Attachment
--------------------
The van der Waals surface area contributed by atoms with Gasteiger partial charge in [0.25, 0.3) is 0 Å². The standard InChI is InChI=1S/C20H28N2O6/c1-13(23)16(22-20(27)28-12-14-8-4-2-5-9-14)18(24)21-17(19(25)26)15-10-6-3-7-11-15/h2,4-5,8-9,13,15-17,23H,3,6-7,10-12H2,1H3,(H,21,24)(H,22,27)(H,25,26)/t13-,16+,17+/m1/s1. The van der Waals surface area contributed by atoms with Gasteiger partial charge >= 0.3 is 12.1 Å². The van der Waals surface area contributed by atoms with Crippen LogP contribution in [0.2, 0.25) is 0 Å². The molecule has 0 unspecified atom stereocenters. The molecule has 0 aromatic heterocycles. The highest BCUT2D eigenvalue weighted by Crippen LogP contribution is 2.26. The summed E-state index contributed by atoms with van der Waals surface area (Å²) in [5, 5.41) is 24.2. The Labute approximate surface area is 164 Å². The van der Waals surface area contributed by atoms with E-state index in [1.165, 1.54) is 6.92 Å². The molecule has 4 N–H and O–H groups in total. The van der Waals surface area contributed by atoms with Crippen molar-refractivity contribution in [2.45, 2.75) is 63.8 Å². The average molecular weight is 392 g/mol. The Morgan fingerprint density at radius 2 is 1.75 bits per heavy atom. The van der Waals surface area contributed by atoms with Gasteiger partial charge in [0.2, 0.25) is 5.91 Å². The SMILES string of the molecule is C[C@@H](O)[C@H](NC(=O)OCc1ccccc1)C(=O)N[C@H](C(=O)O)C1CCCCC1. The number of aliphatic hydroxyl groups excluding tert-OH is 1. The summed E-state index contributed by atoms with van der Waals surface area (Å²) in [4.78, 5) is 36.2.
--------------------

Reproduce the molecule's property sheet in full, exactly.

The van der Waals surface area contributed by atoms with Gasteiger partial charge in [0.25, 0.3) is 0 Å². The standard InChI is InChI=1S/C20H28N2O6/c1-13(23)16(22-20(27)28-12-14-8-4-2-5-9-14)18(24)21-17(19(25)26)15-10-6-3-7-11-15/h2,4-5,8-9,13,15-17,23H,3,6-7,10-12H2,1H3,(H,21,24)(H,22,27)(H,25,26)/t13-,16+,17+/m1/s1. The van der Waals surface area contributed by atoms with Gasteiger partial charge >= 0.3 is 12.1 Å². The van der Waals surface area contributed by atoms with Crippen LogP contribution in [0.2, 0.25) is 0 Å². The molecule has 0 unspecified atom stereocenters. The molecule has 0 aromatic heterocycles. The highest BCUT2D eigenvalue weighted by Crippen LogP contribution is 2.26. The summed E-state index contributed by atoms with van der Waals surface area (Å²) in [5, 5.41) is 24.2. The Labute approximate surface area is 164 Å². The van der Waals surface area contributed by atoms with E-state index in [1.165, 1.54) is 6.92 Å². The molecule has 4 N–H and O–H groups in total. The van der Waals surface area contributed by atoms with Crippen molar-refractivity contribution in [2.45, 2.75) is 63.8 Å². The average molecular weight is 392 g/mol. The Morgan fingerprint density at radius 2 is 1.75 bits per heavy atom. The van der Waals surface area contributed by atoms with Gasteiger partial charge in [0.2, 0.25) is 5.91 Å². The SMILES string of the molecule is C[C@@H](O)[C@H](NC(=O)OCc1ccccc1)C(=O)N[C@H](C(=O)O)C1CCCCC1. The number of aliphatic hydroxyl groups excluding tert-OH is 1. The summed E-state index contributed by atoms with van der Waals surface area (Å²) in [4.78, 5) is 36.2.